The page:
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Thread: International Mermaid Swimming Instructors Association

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    Last edited by Madeline Scharpf; 06-24-2015 at 07:25 PM.

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    Senior Member Undisclosed Pod PearlieMae's Avatar
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    I've never heard if it and I wonder what official entity certifies this establishment.

    In looking at the locations and the lack of faculty profiles, it appears to me that Kat Felton may be expanding her "mermaid empire".

    I could be completely mistaken, though.

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    Senior Member Euro Pod Echidna's Avatar
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    There is no such thing as a "certified mermaid" or "certified mermaid instructor", and there is no consensus, much less an "international" one, on what exactly a mermaid is.

    Of course there are people who will give you a "certificate" for money, but they made the requirements for this certificate up (and the certificate in itself, of course).

    This isn't necessarily a bad thing- if you have no other way to learn to freedive and swim in a tail, and you think it'd be cool to take this course, more power to you.
    You could, however, make yourself a certificate with some Editing software, and it would be just as legit.

    And let's just say, I really hope it stays this way, because it would suck if some organisation suddenly had the rights to give out the only legit certifications to "be a mermaid", and everyone who wouldn't pay them for it would not be allowed to wear a tail.

    (This is, basically, what is going on with Freediving organisations, by the way. No one is allowed to dive in a diving tower without a certification from one of those organisations- no matter if you can freedive or not.
    And it costs a fortune. So yea.)

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    Senior Member Chesapeake Pod Nyx's Avatar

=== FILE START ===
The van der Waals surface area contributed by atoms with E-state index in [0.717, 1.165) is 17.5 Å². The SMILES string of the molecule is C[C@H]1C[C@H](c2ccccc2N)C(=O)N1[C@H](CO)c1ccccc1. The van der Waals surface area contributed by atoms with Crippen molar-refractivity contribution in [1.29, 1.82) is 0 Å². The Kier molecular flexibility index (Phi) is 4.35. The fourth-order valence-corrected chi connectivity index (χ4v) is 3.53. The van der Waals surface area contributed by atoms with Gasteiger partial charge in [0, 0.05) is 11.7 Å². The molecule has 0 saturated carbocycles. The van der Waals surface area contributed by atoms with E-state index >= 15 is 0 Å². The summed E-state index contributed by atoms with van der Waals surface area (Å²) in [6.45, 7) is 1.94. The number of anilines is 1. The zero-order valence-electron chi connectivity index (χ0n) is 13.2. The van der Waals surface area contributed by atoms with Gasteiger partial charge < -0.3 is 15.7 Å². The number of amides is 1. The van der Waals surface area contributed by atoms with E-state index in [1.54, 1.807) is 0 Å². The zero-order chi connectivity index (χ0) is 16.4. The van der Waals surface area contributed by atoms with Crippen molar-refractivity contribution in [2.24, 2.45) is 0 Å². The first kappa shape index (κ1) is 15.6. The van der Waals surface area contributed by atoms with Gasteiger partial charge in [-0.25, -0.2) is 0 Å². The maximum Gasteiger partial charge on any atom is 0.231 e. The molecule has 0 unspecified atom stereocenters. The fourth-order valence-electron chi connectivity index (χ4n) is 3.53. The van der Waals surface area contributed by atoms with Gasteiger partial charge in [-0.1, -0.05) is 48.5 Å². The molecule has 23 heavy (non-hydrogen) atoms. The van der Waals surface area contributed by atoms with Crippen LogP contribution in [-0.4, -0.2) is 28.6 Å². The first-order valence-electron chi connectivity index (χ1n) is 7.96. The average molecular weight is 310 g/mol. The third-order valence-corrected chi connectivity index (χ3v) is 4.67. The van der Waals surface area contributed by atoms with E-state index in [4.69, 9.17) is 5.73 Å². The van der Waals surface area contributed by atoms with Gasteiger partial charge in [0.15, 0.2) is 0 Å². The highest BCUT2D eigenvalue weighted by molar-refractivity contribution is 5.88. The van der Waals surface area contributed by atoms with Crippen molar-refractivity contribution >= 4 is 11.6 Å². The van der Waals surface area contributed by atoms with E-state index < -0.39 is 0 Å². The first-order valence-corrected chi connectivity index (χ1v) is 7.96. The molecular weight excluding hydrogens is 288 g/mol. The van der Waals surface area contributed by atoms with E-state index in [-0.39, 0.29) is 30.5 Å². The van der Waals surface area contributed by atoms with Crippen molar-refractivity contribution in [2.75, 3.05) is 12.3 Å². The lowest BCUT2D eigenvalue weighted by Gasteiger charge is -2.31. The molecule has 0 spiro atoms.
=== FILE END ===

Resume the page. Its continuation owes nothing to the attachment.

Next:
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    Yeah I agree with Echidna, this all seems a little bogus to me??
    No mermaid out here (as far as I know) has received any 'special training'.
    Everyone ranges from hobbyist to professional and is completely self made, and I hope it stays that way.
    It's a cool idea but the whole certification thing rubs me the wrong way, especially since it seems like they claim you need one to be a professional and to teach others.

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  5. #5
    I think that if you are a swim instructor already and have swum in a tail, you will probably be able to design your own swim classes that meet the needs of those who are trying to learn how to 'swim like a mermaid'. Build students' skill sets, teach them how to swim using a monofin, then swim with the full tail.

    @PearlieMae - I think you might be right!

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    Senior Member Undisclosed Pod
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    It is like me using my credentials to run workshops on working with kids. I think being a mermaid is so multifaceted that these groups who want to teach mermaid swimming just have to focus on their presentation and not give people the wrong expectations.

    Weeki used to run camps for young folks too but they stopped because of liability issues with people wanting to go pro and trying to use the camp as a reference. And some tried to outright undercut weeki

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    Junior Member Undisclosed Pod
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    I live in the Philippines, so I'm a bit familiar with the organisation. I think they only call themselves an international association because it originated in Germany, and then branched out. They handle a school here called the Philippine Mermaid Swimming Academy, and hold classes in popular tourist sites and such. I've had friends who took their "mermaid swimming" course, and what they told me is that they basically rent out tails and teach them how to swim mostly with a monofin, and then with the tail for a little while, for 2500 php, which is around $56, and that's only for one 2-hour class! Most of the instructors are just swimming coaches, and some are also scuba-certified instructors. They also sell tails, but they won't sell them to you unless you've taken the course :/

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    Senior Member Undisclosed Pod PearlieMae's Avatar
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    I still think it's Kat Felton, the one who claims there are only about five real pro mermaids and she's the best one of them.

    EDITED TO ADD: From an interview she did with a magazine - I forget which one.

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    Last edited by PearlieMae; 06-22-2015 at 03:38 PM.

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    Senior Member Pod of Cali Ashe's Avatar
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    Pearlie, I find that so funny considering I've rarely ever heard of Kat
    she believed she could, so she did
    formerly known as Kalani



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    Senior Member Pod of Texas Seatan's Avatar